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UELAC 2019 Conference Speakers

The Capital Calls

Conference Presenters

Lesley Anderson

Presentation: “Researching Your Loyalist Roots on Ancestry” — Saturday, June 1, 2019, 3pm (see schedule)

Lesley Anderson has worked for Ancestry.ca for more than 10 years as their Canadian spokesperson and has done numerous presentations for genealogy societies and conferences across Canada on the endless research possibilities available on Ancestry.ca.

She has been involved in personal research of her family tree for over 45 years and her passion for genealogy has branched out to genetic genealogy, teaching classes, speaking at seminars and conferences, making TV and Radio appearances, consulting and doing research for others. Most recently she organized a group of 30 on a research and sightseeing trip to Ireland. For years she was well known for her computer and genealogy classes offered through the Ottawa Catholic Board Continuing Ed and her “field trips” to various archives and libraries.

She has served as Director of Education for BIFHSGO (British Isles Family History Society of Greater Ottawa) for many years and volunteers at the Ottawa Stake - LDS Family History Center where she gets great enjoyment out of helping new and experienced genealogists with their research.

For more information, visit her blog.

Lesley Anderson

Jean Rae Baxter

Workshop: “Writing Your Loyalist Family History” — Saturday, 1 June 2019, 2 pm (see schedule)

Jean's workshop on June 1st will help you write a narrative that people will want to read. You'll learn how to organize your writing project and use the tools of fiction to make your true story come alive. You'll learn to create vivid characters, setting and action in a story about your Loyalist ancestors that you can share with family and pass on to the next generation. The only preparation needed is to ask three questions: What do I want to write about? What do I want to show? What do I want the reader to experience?

Jean Rae Baxter UE, a retired English teacher, holds a B.A. and M.A. from the University of Toronto and a B.Ed. from Queen's. Her Loyalist ancestors settled in Essex and Kent Counties. She is a past member of the Hamilton Branch, UELAC, and worked on their Education Committee making presentations in schools. Currently she is a member of the Kingston Branch and Chair of their Program Committee.

Jean began writing novels to address the need for responsible historical fiction to tell the story of the Loyalists from a Canadian point of view.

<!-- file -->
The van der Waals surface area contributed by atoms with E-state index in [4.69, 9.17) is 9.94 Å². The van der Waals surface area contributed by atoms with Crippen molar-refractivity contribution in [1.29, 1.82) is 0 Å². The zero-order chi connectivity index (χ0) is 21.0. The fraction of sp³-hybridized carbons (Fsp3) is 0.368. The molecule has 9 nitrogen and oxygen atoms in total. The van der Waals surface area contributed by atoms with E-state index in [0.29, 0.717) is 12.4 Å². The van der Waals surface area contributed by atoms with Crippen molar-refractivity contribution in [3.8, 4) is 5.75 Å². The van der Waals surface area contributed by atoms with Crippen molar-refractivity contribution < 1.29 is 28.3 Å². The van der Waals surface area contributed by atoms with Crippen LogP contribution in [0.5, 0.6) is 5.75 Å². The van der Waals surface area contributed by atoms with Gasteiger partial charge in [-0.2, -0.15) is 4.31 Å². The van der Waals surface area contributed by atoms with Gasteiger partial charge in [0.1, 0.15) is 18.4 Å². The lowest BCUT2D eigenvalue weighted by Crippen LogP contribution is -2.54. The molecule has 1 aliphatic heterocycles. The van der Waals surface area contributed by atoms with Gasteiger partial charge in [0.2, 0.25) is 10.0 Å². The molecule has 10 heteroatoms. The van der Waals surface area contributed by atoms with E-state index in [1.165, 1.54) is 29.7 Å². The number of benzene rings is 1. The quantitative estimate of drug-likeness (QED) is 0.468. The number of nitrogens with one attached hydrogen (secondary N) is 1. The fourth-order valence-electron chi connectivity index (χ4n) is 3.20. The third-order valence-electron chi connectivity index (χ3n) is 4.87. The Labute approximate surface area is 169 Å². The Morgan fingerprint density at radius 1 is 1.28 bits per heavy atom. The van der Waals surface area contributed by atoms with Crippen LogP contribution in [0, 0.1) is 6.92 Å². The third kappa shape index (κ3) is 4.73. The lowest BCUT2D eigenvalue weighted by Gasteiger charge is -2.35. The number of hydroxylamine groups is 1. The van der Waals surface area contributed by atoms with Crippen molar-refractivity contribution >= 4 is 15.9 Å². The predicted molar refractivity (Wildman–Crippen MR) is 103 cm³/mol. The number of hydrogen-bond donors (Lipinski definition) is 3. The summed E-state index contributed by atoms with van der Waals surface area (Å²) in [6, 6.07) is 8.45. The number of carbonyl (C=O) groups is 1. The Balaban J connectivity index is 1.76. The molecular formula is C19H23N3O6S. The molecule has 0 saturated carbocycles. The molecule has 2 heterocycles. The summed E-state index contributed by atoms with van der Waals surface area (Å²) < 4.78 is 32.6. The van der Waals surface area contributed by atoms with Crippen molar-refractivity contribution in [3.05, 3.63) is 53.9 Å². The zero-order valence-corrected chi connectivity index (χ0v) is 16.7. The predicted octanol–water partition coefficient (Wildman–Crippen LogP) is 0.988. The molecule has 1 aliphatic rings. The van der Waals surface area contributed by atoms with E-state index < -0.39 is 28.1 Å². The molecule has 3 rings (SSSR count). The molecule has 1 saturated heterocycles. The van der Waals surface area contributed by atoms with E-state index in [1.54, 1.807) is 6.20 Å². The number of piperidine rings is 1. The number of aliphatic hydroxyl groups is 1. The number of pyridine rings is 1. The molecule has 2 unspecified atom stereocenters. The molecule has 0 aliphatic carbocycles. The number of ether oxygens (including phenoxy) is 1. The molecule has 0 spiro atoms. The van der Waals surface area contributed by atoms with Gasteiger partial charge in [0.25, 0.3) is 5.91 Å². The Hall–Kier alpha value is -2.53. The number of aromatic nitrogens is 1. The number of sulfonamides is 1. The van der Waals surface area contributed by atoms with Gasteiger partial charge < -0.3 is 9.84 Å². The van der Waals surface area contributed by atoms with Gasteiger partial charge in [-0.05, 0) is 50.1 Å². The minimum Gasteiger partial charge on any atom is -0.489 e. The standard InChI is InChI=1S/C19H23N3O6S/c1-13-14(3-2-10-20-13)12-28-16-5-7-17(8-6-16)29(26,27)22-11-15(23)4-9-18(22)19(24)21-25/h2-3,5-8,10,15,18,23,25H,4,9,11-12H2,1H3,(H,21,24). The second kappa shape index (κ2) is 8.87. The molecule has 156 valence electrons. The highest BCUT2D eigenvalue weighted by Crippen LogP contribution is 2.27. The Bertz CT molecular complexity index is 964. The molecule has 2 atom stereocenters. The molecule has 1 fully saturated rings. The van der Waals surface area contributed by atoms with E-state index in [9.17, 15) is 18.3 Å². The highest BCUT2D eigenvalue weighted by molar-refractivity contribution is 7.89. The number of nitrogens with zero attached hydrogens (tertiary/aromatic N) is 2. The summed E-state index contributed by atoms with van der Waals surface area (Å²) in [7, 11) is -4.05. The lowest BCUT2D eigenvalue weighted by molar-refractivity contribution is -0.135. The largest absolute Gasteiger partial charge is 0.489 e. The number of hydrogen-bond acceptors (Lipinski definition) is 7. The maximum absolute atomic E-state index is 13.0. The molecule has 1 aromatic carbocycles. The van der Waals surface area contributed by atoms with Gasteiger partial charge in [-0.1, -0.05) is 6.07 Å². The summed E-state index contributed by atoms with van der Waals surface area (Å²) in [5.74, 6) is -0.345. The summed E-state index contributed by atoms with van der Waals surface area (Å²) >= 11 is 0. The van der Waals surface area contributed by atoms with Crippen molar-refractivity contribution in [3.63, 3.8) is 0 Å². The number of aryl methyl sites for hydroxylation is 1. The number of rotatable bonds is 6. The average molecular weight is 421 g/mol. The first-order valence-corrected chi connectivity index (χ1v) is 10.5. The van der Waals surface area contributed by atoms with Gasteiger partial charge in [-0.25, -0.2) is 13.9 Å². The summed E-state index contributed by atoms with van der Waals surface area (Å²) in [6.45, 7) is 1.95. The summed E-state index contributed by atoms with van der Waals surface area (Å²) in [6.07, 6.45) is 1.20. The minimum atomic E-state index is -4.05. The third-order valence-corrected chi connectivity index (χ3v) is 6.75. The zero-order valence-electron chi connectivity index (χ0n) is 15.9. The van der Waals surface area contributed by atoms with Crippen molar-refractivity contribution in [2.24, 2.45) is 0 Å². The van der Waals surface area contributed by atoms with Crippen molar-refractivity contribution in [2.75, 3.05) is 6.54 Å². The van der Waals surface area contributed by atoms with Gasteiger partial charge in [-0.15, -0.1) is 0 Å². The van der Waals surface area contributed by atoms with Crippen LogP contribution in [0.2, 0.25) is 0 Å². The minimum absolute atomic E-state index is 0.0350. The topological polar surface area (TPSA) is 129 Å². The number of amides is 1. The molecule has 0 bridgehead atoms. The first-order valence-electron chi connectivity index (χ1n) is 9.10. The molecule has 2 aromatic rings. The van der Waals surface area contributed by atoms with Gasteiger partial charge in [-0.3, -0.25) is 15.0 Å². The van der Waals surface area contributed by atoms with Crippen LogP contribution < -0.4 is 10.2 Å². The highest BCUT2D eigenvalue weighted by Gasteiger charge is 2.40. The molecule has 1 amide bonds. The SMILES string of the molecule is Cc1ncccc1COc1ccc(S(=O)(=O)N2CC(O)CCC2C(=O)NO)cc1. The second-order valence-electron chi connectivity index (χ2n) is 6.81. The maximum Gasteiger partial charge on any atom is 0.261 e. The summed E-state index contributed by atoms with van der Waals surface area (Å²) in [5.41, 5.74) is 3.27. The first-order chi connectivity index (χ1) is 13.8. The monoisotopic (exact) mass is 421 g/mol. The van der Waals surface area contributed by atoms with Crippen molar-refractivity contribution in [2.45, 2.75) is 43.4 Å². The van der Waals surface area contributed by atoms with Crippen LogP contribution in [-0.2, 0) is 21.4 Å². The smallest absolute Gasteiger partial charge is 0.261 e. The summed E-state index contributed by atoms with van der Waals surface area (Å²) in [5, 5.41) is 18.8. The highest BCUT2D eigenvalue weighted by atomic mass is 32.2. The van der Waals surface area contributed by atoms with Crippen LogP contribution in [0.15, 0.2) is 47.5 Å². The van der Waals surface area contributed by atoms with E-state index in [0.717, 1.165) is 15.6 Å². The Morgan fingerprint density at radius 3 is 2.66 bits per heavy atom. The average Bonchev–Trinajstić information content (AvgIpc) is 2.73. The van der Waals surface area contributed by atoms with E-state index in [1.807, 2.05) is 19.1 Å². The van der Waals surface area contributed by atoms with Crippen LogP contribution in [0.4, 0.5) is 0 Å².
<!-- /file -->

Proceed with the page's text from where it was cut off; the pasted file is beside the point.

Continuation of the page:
She has published five books on the effects of the American Revolution on various communities: The Way Lies North (2007) focuses on the plight of white Loyalists; Broken Trail (2011), tells of native people's struggles; Freedom Bound (2012), deals with Black Loyalists; The White Oneida (2014) examines issues facing native people striving to form a confederacy of their own; Hope's Journey 2015) a story of family reunification and healing from the wounds of war. The last novel in the series is tentatively titled Ska-Noh, a Mohawk word that means “Be Strong” and is used in sense of “Farewell.” She has also authored a murder mystery, Looking for Cardenio, and two short story collections, A Twist of Malice and Scattered Light.

Jean has held numerous workshops on using the tools of fiction to bring family history to life. For more information please visit her website, www.jeanraebaxter.ca, or see Queen's University's alumni spotlight on Baxter.

Jean Rae Baxter

Carolynne Davy

Performing: “Traditional Musical Retrospective” (Soloist) — Banquet, Friday, 31 May 2019, 8 pm (see schedule)

Carolynne Davy a graduate of Queen's University with an Honours Bachelor of Music, and Master of Education degrees, also attended the Opera School at the University of Toronto. She has performed at Carnegie Hall, the Stratford Shakespeare Festival, the Toronto International Festival and with Toronto's Opera in Concert.as well as a soloist with numerous orchestras and choral societies across Canada and the U.S.

She is also an accomplished pianist and has a very busy professional career as performer, teacher, clinician, examiner, conductor, artist-in-the-schools contributor, music theatre director and a much in demand accompanist. She is President of the North York/York Region Branch of the Ontario Registered Music Teachers' Association, served on the Board of Directors for Choirs Ontario for many years, and continues to adjudicate numerous music festivals as voice, choral and piano specialist. In her "spare" time, she is the music director and cantor at a church in downtown Toronto.

Carolynne Davy

Jennifer DeBruin, UE

Presentation: “Traitors, Spies and Heroes: Loyalist Espionage during the American Revolution” — Saturday, June 1, 2019, 2 pm (see schedule)

Jennifer combines her passion and experience in writing, education, history, and genealogy, to encourage others to “discover the humanity in the history.” An author of three fact-based historical fiction novels and with a fourth in the works, she also writes historical articles, which have appeared in various publications. She has over 20 years experience, as a professional speaker, delivering dynamic and engaging history presentations.